Tim O'Reilly wants Web 2.0 for grown-up problems

Web 2.0 came to be about silly consumer urges. Tim O'Reilly wants it to grow up.

At last. Tim O'Reilly started the Web 2.0 ball rolling, and then moved out of the way to see what would happen. Though no fault of his own, "Web 2.0" came to mostly be about prettier websites and a rerun of silly consumer web "services" of the dot-com bust.

Today, Tim issues a call to action for Web 2.0 to take its opportunities more seriously, and provide significantly more value to the world:

In an era of looming scarcities, economic disruption, and the possibility of catastrophic ecological change, it's time for us all to wake up, to take our new "superpowers" seriously, and to use them to solve problems that really matter.

Amen. The architecture of participation that Tim has been promoting needs to be put to better uses than crowdsourcing babysitting. He suggests earth monitoring, energy efficiency of electronic devices, open government, collaborative scientific research, early detection of infectious disease outbreaks, personalized medicine, etc.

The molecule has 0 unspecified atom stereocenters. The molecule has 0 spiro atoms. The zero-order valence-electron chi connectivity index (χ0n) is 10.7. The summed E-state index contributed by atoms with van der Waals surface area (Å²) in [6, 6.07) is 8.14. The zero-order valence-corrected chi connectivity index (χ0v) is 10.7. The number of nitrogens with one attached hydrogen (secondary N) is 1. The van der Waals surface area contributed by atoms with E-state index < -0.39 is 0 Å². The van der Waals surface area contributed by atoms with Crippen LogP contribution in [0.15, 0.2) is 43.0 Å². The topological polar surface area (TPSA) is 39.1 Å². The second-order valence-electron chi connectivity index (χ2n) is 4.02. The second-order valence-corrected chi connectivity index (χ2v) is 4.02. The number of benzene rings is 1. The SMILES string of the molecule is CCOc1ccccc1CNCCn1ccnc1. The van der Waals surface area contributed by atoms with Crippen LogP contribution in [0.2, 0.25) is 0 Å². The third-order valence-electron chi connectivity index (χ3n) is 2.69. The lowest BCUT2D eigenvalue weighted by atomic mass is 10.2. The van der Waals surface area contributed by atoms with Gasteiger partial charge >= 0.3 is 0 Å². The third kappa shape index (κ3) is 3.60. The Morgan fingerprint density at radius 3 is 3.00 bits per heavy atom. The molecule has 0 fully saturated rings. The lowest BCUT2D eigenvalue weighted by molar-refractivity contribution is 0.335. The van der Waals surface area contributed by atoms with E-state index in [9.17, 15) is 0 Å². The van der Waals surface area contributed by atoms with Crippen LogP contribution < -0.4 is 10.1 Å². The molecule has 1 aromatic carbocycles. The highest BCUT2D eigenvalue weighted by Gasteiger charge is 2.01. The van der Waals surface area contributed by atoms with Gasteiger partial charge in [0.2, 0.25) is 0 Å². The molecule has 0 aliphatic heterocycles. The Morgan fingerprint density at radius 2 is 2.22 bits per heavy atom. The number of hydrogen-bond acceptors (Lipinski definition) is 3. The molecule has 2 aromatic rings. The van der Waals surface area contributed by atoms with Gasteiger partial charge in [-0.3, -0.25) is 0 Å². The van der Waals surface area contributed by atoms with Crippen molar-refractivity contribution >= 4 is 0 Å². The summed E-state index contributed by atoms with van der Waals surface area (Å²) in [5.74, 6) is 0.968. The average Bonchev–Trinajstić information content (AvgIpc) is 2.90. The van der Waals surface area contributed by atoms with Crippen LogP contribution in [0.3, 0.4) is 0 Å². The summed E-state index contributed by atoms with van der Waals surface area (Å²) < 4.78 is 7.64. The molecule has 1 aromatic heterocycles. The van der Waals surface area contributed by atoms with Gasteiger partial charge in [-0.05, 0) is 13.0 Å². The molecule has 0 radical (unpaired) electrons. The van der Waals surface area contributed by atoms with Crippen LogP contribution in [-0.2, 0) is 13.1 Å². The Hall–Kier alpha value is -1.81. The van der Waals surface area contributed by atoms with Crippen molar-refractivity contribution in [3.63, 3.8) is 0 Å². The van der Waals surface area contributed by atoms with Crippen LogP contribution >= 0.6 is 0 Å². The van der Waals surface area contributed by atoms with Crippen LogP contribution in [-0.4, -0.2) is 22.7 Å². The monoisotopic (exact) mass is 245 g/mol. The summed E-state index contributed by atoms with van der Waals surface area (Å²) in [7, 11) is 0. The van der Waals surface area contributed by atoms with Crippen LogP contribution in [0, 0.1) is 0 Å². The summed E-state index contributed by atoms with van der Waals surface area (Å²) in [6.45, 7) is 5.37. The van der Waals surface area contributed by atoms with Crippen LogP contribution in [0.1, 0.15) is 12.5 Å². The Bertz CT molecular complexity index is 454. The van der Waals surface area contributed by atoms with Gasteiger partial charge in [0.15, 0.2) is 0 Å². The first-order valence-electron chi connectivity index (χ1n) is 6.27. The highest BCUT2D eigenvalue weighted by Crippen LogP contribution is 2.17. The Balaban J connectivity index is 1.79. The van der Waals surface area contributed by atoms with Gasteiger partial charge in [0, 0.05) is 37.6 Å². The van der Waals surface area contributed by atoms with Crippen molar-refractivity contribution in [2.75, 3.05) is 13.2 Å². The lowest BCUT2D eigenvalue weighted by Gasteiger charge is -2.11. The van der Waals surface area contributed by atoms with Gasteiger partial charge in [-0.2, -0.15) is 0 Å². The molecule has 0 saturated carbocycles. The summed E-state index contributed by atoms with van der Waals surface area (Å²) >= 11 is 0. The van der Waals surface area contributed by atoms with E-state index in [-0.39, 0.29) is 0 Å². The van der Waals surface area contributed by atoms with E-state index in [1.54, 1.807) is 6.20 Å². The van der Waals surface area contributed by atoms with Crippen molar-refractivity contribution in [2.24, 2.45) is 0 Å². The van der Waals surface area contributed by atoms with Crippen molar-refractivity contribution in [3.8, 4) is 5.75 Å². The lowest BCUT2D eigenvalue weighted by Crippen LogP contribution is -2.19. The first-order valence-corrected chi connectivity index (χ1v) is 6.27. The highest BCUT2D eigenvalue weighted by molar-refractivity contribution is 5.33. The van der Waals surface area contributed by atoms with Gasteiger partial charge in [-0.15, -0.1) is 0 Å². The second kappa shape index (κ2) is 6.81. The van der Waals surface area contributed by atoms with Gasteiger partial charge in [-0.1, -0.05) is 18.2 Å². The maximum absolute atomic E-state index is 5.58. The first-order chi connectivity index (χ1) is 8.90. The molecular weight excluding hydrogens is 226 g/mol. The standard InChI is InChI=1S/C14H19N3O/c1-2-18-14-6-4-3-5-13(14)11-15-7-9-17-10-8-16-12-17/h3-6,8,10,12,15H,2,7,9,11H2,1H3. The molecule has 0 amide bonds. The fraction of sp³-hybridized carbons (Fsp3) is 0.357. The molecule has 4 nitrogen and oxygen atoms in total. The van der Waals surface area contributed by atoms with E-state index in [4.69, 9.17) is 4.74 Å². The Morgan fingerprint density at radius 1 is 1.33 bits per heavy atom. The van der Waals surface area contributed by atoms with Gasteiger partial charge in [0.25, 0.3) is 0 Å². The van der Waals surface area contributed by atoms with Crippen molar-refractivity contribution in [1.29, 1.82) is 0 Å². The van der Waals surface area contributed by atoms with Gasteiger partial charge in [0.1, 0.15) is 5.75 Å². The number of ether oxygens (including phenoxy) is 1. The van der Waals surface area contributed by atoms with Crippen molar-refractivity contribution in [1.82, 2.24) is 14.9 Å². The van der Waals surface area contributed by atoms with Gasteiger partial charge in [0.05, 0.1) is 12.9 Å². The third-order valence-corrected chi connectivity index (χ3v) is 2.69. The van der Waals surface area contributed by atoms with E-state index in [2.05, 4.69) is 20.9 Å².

It would be nice to see the web put to better uses than cheap distribution of porn and goofy YouTube videos.

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About the author

    Matt Asay is chief operating officer at Canonical, the company behind the Ubuntu Linux operating system. Prior to Canonical, Matt was general manager of the Americas division and vice president of business development at Alfresco, an open-source applications company. Matt brings a decade of in-the-trenches open-source business and legal experience to The Open Road, with an emphasis on emerging open-source business strategies and opportunities. He is a member of the CNET Blog Network and is not an employee of CNET. You can follow Matt on Twitter @mjasay.

     

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